My wife sits alongside me and since I am diabetic, before we are finish I need to go get something to eat.   I reluctantly leave her and sit inside on the other side of a glass wall as I eat so I am able to keep watch on her.   (There’s my bias—-I think she is in danger because she’s dealing with homeless people.)   As I watch, a very tall, black-headed “motorcycle dude” with a scraggly beard and a handkerchief on his head came in.    I took one look at him and thought “that is a mean-looking dude”.    He came in and got his food and sat at the end of the table where I was eating.    I was surprised to see that the first thing he did after being seated was to fold his hands, bow his head, and I saw his lips moving in prayer.

We got to talking and he shared some of the story of his life with me.   He told me how blessed he was because he had just found a place to stay in a warm garage (it was winter) and he was better able to do what he liked to do.   As we talked his story unfolded that what he liked to do was to rescue homeless people who were on the verge of committing suicide..    He recounted the number of times and some of the ways he had reached out to homeless persons who were ready to end their lives.    He took them in, made sure they got something to eat, let them stay with him and tried to talk them out of suicide.  He said he was usually successful, but lost some.   He said he felt that was his ministry and I assured him that it was indeed a ministry—-a God given one.   He had found a way to put his faith in God into life-saving action.

HOW MANY OF US HAVE A LIFE STORY TO MATCH  THIS?

Do you still think that this man is a “drag” on society?  That he is dangerous and uncouth after hearing his story?   How many of us can say that we work at saving lives every day?   KNOWING HIS STORY MAKES ALL THE DIFFERENCE.

 

What We MIss in the Magnificat….

As we near the Christmas Season,   we read he words of Mary, the mother of Jesus,  as she reflected on the blessing that had been given her to be the mother of the Messiah.    We seem to always  concentrate on the opening words:   “My soul magnifies the Lord, and my spirit rejoices in God my Savior, for he has looked with favor on the lowliness of his servant.   Surely from now on all generations will call me blessed.”   But we somehow have missed what she then said about the coming Savior:   “He has show strength with his arm; he has scattered the proud in the thoughts of their hearts.   He has brought down the powerful from their thrones and lifted up the lowly; he has filled the hungry with good things, and sent the rich away empty…

In case we missed what Mary said,  Luke also reports Jesus reading from the book of Isaiah in the synagogue at Nazareth at the beginning of his ministry:   “The Spirit of the Lord is upon me, because he has anointed me to bring good news to the poor.   He has sent me to proclaim release to the captives, and recovery of sight to the blind, to let the oppressed go free, to proclaim the year of the Lord’s favor”;  and he rolled up the scroll, gave it back to the attendant and sat down.   The eyes of all in the synagogue were fixed on him.   Then he began to say to them,  “Today this scripture has been fulfilled in your hearing.”   (Luke 4:18-21)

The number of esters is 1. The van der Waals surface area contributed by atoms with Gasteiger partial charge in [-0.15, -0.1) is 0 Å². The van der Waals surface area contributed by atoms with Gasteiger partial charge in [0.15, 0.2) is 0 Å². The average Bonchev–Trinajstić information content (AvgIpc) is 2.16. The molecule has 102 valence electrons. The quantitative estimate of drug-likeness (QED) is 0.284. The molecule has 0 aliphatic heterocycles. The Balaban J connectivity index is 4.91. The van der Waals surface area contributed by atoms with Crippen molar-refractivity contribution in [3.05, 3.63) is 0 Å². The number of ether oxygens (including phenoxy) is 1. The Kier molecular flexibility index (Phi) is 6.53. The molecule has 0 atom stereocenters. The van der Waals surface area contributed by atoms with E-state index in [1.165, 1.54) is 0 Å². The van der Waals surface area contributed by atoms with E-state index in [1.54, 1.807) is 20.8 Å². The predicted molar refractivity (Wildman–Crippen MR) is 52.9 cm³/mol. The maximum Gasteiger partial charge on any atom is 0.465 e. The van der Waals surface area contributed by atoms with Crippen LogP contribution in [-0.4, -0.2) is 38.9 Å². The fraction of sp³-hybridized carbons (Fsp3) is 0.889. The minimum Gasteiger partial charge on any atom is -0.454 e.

Jesus life and ministry was a mission dedicated to carrying out the above.    How have we as Christians through the centuries failed to see what Jesus was about?   How have we missed the major thrust of his ministry?     Why have we utterly failed to continue this mission?    

As I approach the celebration of the birth of Jesus, I look out on my own state (Kansas) which is supposed to governed by professed Christians.    I see poverty that is growing worse each year.   I see adults working two and three jobs to provide for their children and not being able to do so because of low wages and part time employment with no benefits.  I see a state legislature and governor who have refused to extend Medicaid to thousands who have no health insurance who are suffering needlessly because of that. I see a governor and legislator who have refused to raise the minimum wage so that working people can live on what they earn.    I see children and adults who are homeless.   I see thousands of children going to bed hungry each night, if they have a bed.   AND I ASK—-WHERE ARE THE FOLLOWERS OF JESUS?   Why have they not stood up to the powers that cause all of this suffering?   Where is the voice of “the crucified one” demanding that those who have the power to change this picture do so?    Where are we?

We are sitting in comfortable churches.   We have joined the “powers that be” rather than bringing them down to deal with the desperate condition of many in our state.    Not a single voice has been heard from the church and Christians demanding that Medicaid be extended.   Not a single church has demanded that the minimum wage be raised.   The church and Christians have remained silent in the face of the poverty and suffering all around them.